One of the most interesting parts of the internship experience has been visiting kampungs (villages) in rural parts of Malaysia to meet various Indigenous groups.
I had the privilege of visiting a handful of kampungs in Peninsular Malaysia including Kampung Kelab, Kampung Lurah Bilut, and Kampung Berengoi-Mesau. My supervisor advised me to download an off-road GPS app to track our movement and pin landmarks since many kampungs in Semenanjung (Peninsular Malaysia) are deep in the forests and mountains, where phone service is limited and google maps are insufficient to rely on.
During these field visits, my supervisor engaged with the Orang Asli (Indigenous peoples of Peninsular Malaysia) residing in these kampungs, gaining insights into their needs and concerns. Prominent among these concerns were issues of customary land rights. The Orang Asli’s journey toward establishing and proving their customary land rights, crucial to preventing forced displacement, resisting governmental infrastructure projects like dams, and combatting deforestation by private logging companies, emerged as central topics.
These village visits also served as platforms for implementing educational and economic development programs, along with hands-on projects such as road repairs after landslides, bridge reconstructions post-monsoons, and the installation of solar panels.
Upon moving to Sabah, I was excited to join PACOS Trust on a kampung visit in a rural area in the mountains nearby Keningau, a town approximately 3 hours away from our home base of Penampang.
The purpose of this trip was to assess one of PACOS Trust’s Community Learning Centres in Kampung Kalampun – a village inhabited by over 600 Murut people, one of Borneo’s 29 sub-ethnic Indigenous groups. The term ‘Murut’, translating to ‘hill people’, seemed fitting as we navigated the winding mountain roads to reach the village. During our time in Kampung Kalampun, we had the privilege of learning rattan weaving from one of the CLC teachers, showcasing a traditional craft deeply rooted in Southeast Asian culture.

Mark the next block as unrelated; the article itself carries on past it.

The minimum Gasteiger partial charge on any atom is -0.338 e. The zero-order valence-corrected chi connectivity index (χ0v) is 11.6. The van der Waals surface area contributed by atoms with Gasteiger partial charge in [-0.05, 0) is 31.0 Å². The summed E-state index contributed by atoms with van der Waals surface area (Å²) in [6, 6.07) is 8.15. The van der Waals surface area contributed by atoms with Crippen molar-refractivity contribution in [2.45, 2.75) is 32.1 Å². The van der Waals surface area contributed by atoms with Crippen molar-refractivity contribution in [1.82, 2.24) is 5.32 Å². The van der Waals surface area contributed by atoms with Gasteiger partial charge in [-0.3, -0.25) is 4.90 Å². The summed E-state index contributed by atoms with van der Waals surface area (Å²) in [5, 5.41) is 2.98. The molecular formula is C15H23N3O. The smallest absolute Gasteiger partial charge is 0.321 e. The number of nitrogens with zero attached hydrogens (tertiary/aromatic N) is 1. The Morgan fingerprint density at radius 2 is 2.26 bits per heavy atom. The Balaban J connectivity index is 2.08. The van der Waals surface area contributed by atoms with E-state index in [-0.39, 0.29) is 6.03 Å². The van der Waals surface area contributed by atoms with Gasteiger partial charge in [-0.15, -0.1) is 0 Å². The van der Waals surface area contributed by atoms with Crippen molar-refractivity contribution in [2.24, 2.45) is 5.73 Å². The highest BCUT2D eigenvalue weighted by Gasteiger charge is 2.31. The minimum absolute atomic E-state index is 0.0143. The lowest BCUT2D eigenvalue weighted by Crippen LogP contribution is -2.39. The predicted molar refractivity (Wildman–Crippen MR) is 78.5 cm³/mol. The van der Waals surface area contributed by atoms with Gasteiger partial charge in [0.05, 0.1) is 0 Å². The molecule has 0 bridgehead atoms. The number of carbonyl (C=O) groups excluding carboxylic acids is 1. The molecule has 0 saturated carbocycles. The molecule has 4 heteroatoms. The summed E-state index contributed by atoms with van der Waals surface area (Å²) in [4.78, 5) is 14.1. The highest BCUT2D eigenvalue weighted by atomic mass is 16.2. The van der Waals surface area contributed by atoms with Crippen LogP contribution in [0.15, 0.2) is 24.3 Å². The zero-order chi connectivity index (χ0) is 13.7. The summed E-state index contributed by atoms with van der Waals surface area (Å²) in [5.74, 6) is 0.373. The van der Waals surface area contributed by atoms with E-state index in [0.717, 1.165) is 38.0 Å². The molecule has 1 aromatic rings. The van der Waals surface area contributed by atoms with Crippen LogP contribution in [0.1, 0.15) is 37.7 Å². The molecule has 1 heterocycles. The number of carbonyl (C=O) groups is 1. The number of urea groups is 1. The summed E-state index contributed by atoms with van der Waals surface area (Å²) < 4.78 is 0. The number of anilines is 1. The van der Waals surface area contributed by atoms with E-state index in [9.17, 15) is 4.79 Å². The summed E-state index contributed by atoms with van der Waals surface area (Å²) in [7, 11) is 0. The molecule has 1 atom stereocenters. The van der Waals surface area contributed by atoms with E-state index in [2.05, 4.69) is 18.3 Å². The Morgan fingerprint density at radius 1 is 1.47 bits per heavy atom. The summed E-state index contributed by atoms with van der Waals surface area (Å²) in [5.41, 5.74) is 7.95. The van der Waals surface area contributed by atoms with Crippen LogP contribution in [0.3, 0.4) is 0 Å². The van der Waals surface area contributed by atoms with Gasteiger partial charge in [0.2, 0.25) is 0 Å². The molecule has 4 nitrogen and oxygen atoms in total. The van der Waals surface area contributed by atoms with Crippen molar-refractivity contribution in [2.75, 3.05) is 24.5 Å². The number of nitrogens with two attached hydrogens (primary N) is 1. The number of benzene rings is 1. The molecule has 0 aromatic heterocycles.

We also got the chance to explore two additional nearby kampungs, both populated by Murut people. In Kampung Kahaba, we engaged in pineapple harvesting, while in Kampung Dalit, we visited the village where one of our DAP colleagues was raised.
Observing the presence of Catholic Churches in these villages was intriguing, a rarity in Peninsular Malaysia’s Muslim-majority setting. In contrast, Sabah’s population consists of an almost equal distribution of Muslims and Christians. I learned on the village visit that Malaysian Indigenous communities bear ancient spiritual and cultural belief systems inherited from their ancestors. Historically, colonization led to attempts by missionaries to convert them to Islam or Catholicism. Today, many Murut people embrace organized religious systems alongside their culturally rooted Murut beliefs.
These village trips have illuminated the striking dissimilarities among these communities and offered valuable insights into the intricate tapestry of sub-ethnic groups and their unique stories. Sabah’s Indigenous population accounts for over half of the state’s residents, whereas in Peninsular Malaysia, the Orang Asli constitutes less than 1%. This difference is reflected in the infrastructure and resources of their respective kampungs, as well as their interactions with the government. Sabah’s kampungs are better equipped, resembling suburban settings with access to amenities, whereas Peninsular Malaysia’s rural kampungs often grapple with inadequate roads, limited medical and governmental services, and water sources mainly from nearby rivers.
The journey into the heart of these kampungs has revealed a tapestry of experiences that have left an indelible mark on my internship. Venturing into the rural corners of Malaysia to engage with its diverse Indigenous communities has broadened my understanding and appreciation for the complexities that shape their lives and has fuelled my commitment to fostering understanding, respect, and empowerment for these remarkable communities.